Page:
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Is Azithromicin worth it?

Discussion in 'General ME/CFS Discussion' started by jess100, Oct 18, 2015.

  1. jess100

    jess100 Senior Member

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    Hi all

    I've been prescribed Azithromicin for Babesia and Anaplasmosis, but have not yet started the meds. I plan to start next week. My question is, has anyone's health declined from taking Azithromicin for Babesia? Are there any negatives to taking it?
    I don't feel too bad at this point in my life and don't want to risk taking something that brings me back to where I was. I'm currently awake all day (using Mate' tea-and a lot of it) and sleep during the night (using natural sleep aids). I'm on Famciclovir for EBV (and I assume that treats CMV too) and I'm treating the SIBO with herbals (I should know at the end of this month if I've been successful) The next steps are the Babesia/Anaplasmosis and then follow up with SIBO meds if needed.

    The "highlights" of my diagnosis were:
    EBV and CMV very high. Herpes 1 positive
    Babesia, Anaplasmosis (and possible Bartonella -still being tested)
    SIBO
    Low Killer Cells
    thyroid stuff
    MTFR mutation (taking Methly folate and Methyl B12)
    Low Vit D

    Thanks to everyone and I don't know what I would do without this forum
     
  2. Ema

    Ema Senior Member

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    Azithromycin is rarely prescribed by itself for babesia. I don't think I would take it without an anti-malarial drug myself.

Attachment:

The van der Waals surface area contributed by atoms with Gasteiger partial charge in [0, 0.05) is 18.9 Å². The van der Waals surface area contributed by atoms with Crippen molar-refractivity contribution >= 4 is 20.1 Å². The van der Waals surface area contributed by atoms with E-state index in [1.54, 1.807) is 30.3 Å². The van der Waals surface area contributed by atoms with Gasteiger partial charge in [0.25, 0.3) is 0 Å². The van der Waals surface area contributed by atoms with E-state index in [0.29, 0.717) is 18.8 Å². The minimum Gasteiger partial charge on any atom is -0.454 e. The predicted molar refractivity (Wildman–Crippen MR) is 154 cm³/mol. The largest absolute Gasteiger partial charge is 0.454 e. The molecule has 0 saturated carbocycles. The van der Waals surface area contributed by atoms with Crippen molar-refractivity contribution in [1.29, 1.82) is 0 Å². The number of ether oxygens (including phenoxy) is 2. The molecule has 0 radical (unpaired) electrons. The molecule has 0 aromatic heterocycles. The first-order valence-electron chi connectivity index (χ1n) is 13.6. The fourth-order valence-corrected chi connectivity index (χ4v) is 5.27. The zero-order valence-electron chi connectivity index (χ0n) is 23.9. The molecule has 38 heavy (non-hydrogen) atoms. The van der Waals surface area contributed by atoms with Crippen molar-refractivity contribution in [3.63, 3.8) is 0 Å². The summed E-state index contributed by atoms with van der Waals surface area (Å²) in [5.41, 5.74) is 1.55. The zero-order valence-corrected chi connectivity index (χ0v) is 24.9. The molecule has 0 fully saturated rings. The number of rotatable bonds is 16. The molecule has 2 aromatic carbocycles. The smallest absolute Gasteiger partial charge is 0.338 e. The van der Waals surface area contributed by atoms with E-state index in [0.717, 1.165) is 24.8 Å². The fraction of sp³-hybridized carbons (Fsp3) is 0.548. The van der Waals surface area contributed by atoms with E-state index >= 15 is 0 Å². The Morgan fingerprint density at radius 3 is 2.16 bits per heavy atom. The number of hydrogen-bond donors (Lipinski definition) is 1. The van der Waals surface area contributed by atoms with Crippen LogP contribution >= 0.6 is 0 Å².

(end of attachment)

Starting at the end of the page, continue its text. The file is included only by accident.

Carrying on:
Much more commonly prescribed antibiotics are Mepron, Malarone or the herbal artemisinin/artesunate.

    I've used a lot of azith in my Lyme and co treatment and never had issues with it but I've also never taken it as a stand alone treatment.
     
    minkeygirl likes this.
  3. jess100

    jess100 Senior Member

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    thanks for the information....Mepron sounds familiar. Maybe I need to check my list and see if that's there too.
     
  4. Dufresne

    Dufresne almost there...

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    I too don't think azithromycin is going to do much against babesia on its own.

    I've some azithromycin in my medicine box but haven't yet tried it. To be honest I'm somewhat spooked by the drug. I've read too many accounts of it causing hearing damage and tinnitus.
     
    Last edited: Oct 24, 2015
  5. jess100

    jess100 Senior Member

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    I didn't find anything online about hearing damage. However it does cause cardiac related death. Not sure I want to take it..
     
  6. jess100

    jess100 Senior Member